Navistar Defense at AUSA
Navistar Defense, LLC is encouraging customers to think beyond the standard applications for its MaxxPro® MRAP and understand how the vehicle could be used for additional missions.
Navistar Defense is showing its MaxxPro as a Mission Command on The Move (MCOTM) vehicle, at the ongoing Association of the United States Army (AUSA) Annual Meeting (21-23 October 2013; Washington, D.C.).
The troop carrier comfortably seats five passengers in the trailer and incorporates brackets and mounts for computers and technologies used for surveillance while on the move.
“This variation of our MaxxPro greatly improves the tear down and set up time associated with mobile commands, eliminates the need for an additional vehicle with generator power and allows for real time situational awareness of the Common Operational Picture,” said John Akalaonu, Senior Program Manager, Navistar Defense.
In addition to the MCOTM, Navistar Defense offers the Dash, an ambulance version of the MaxxPro, as well as Explosive Ordinance Disposal (EOD) and Modular Integrated Command Post (MICP) variants. The EOD stores two robots which can deploy and recover into the vehicle without exposing the passengers to the threat of improvised explosive devices. The MICP was developed in partnership with the Army to provide the survivability, communications capability and power generation in one vehicle what previously required five. The MICP solution greatly reduces vehicle and fuel footprints and allows for improved mission readiness.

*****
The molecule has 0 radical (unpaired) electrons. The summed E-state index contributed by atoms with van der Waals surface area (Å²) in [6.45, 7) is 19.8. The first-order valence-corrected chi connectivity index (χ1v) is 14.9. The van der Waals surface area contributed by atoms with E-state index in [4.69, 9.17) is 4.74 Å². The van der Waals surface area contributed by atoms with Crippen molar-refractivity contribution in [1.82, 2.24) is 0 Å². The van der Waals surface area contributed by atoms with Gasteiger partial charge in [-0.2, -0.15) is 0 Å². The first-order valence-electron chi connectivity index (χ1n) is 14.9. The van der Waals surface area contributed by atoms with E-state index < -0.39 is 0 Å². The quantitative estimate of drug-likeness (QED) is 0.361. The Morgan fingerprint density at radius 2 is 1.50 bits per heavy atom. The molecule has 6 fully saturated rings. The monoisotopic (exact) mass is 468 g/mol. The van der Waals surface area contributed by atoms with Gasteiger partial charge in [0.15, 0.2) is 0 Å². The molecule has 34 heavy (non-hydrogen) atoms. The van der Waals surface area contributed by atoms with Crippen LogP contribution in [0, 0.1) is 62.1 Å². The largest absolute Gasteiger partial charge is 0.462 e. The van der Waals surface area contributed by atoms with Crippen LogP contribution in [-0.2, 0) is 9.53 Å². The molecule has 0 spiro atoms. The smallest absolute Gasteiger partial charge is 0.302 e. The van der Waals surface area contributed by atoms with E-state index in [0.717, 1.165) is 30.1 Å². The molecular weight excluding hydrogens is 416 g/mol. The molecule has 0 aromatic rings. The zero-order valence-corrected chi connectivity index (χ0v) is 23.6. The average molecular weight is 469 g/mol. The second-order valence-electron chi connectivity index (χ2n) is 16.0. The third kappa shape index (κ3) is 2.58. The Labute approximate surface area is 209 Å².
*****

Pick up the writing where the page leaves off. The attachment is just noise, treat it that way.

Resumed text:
“It is really important to us in this time of sequestration to help our customers understand how they can use differently what they already have. Our MaxxPro is a survivable, enduring and highly capable platform. What we’re showing here is one opportunity, and we’re asking customers to challenge us for the next,” said Bob Walsh, Vice President and General Manager, Navistar Defense.
The Navistar Defense team is already exploring uses for the MaxxPro as a maintenance truck to weld and fix vehicles in the field; adding mortars to the back of the vehicle to produce an Offensive Weapon System; providing the vehicle architecture to support an Intelligence Surveillance and Reconnaissance control; and adding a water reservoir body for use as a Non Lethal Water Cannon for controlling large thermal incidents, like forest fires.
“We realize our customers are using our vehicles differently as threats and needs evolve. What we are doing is showing them how they can leverage what they have to fulfill their missions,” Walsh said.